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Short Circuit

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Phil Schoonover was pretty sure it would be a bad idea to sell Circuit City. At least that's what he told Reuters back in February.
Schoonover came over to Circuit City three years ago from rival Best Buy, to increasingly underwhelming investor enthusiasm. Of course, by the time Schoonover was talking to Reuters, Mark Wattles, head of Wattles Capital Management had disclosed a 6.5% stake in the retailer along with a vague warning that he might press for a sale, or buy more stock, or both, or neither. This had the effect of turning some heads. Wattles owns a controlling interest in Ultimate Acquisition Partners, that, in turn, owns Ultimate Electronics, and that owns 32 consumer electronics stores.
Back in February, Circuit City quickly and aggressively moved to expand its borrowing, a fairly transparent anti-takeover move, even given the company's deteriorating cash position. For a company that had a very limited debt profile, this was unusual. Circuit City's credit line was blown out by $800 million for a total of $1.3 billion with an option to tack on another $300 million whenever they liked. Not bad for a company that earlier that month had a mere $49.7 million outstanding against their credit facility, held nearly $500 million in cash, and commanded sales of only $2.9 billion.
It is probably fair to say that Wattle was irritated by the move. Wattle Capital Management announced on February 25 that they were nominating a slate for five seats on Circuit City's 12 person board.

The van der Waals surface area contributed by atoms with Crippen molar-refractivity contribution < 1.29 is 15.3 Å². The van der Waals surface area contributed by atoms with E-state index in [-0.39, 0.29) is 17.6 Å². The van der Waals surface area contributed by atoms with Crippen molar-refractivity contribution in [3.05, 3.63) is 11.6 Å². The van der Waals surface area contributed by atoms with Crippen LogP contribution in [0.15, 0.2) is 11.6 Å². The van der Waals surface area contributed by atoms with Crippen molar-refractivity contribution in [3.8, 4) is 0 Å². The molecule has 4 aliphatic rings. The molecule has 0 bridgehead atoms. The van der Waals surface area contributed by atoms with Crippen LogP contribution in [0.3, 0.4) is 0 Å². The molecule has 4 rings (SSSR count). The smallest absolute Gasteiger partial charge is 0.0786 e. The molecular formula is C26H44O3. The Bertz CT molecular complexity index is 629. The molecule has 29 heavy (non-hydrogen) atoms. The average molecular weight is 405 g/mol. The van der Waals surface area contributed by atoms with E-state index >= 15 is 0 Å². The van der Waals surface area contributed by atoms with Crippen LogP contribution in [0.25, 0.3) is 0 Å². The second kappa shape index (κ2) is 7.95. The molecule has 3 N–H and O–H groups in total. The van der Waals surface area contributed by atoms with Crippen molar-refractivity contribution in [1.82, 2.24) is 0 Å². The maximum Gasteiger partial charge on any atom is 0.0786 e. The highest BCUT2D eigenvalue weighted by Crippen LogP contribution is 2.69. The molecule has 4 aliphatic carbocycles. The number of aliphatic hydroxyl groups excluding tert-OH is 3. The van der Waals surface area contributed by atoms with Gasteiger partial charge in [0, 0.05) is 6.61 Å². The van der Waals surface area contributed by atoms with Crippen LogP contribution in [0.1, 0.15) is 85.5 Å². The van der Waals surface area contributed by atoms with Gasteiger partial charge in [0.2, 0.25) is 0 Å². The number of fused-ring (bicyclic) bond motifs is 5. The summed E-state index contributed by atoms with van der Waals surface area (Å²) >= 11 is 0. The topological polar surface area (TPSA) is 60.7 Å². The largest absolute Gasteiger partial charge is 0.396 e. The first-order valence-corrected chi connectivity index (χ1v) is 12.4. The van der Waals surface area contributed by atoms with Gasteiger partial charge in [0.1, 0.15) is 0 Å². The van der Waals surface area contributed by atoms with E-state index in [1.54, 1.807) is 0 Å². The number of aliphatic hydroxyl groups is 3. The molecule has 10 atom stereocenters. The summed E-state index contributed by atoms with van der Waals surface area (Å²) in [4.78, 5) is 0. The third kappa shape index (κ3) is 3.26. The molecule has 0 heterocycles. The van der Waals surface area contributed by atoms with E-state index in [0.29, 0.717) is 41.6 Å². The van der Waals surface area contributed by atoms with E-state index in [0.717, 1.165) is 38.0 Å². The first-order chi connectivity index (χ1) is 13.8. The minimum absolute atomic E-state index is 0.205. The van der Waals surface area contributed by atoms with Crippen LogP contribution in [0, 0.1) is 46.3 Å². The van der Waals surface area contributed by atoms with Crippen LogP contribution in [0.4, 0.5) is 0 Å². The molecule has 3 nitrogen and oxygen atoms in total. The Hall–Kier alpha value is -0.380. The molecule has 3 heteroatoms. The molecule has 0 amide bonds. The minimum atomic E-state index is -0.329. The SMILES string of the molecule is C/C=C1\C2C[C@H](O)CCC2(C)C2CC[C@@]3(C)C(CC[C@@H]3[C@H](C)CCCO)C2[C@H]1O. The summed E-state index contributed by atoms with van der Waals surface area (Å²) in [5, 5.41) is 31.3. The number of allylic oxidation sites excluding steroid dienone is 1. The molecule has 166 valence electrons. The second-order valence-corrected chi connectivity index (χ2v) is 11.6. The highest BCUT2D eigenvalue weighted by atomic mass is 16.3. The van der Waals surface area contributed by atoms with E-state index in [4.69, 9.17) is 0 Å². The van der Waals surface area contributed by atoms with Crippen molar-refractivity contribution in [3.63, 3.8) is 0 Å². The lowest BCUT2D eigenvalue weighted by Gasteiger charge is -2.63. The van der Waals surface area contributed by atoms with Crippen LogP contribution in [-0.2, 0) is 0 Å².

Schoonover (Swoonover?) responded with a cost-cutting plan (which presumably would reduce the need for Circuit City to take on $1.3 billion in debt) and the prospect of selling some or all of Circuit City's Canadian stores. To say that few people were impressed might even be generous.
Since then, the plot has thickened. Wattles turned up the heat and proposed a total sweep of Circuit City's board on February 29th. Circuit City, desperate to look like they were in control of matters, quickly showed the door to Steven Pappas the Company's "Small Store President," and Peter Weedfald the Chief Marketing Officer. Circuit City had dropped $6 million in bonuses back in December to retain 10 Vice Presidents and another $3 million to retain Executive Vice presidents, including Pappas and Weedfald. Circuit City then declared a $0.04 dividend last week. Too little, too late as the firm now faces being replaced in the S&P 500 by Philip Morris on March 28th. How humiliating. And disastrous for the stock price, as the shares were quickly dumped by institutions holding S&P 500 mirroring portfolios. Firms like Wellington Management and TCW Group turned nearly 20% of the shares over by themselves.
Who stepped in? D.E. Shaw & Co., HBK Investments, Royal Capital Management, and Wattles. The activists are closing in, so you might not want to sell any of the executive corps employment insurance.
Activists Circle Circuit City
[WSJ - Heard on the Street]


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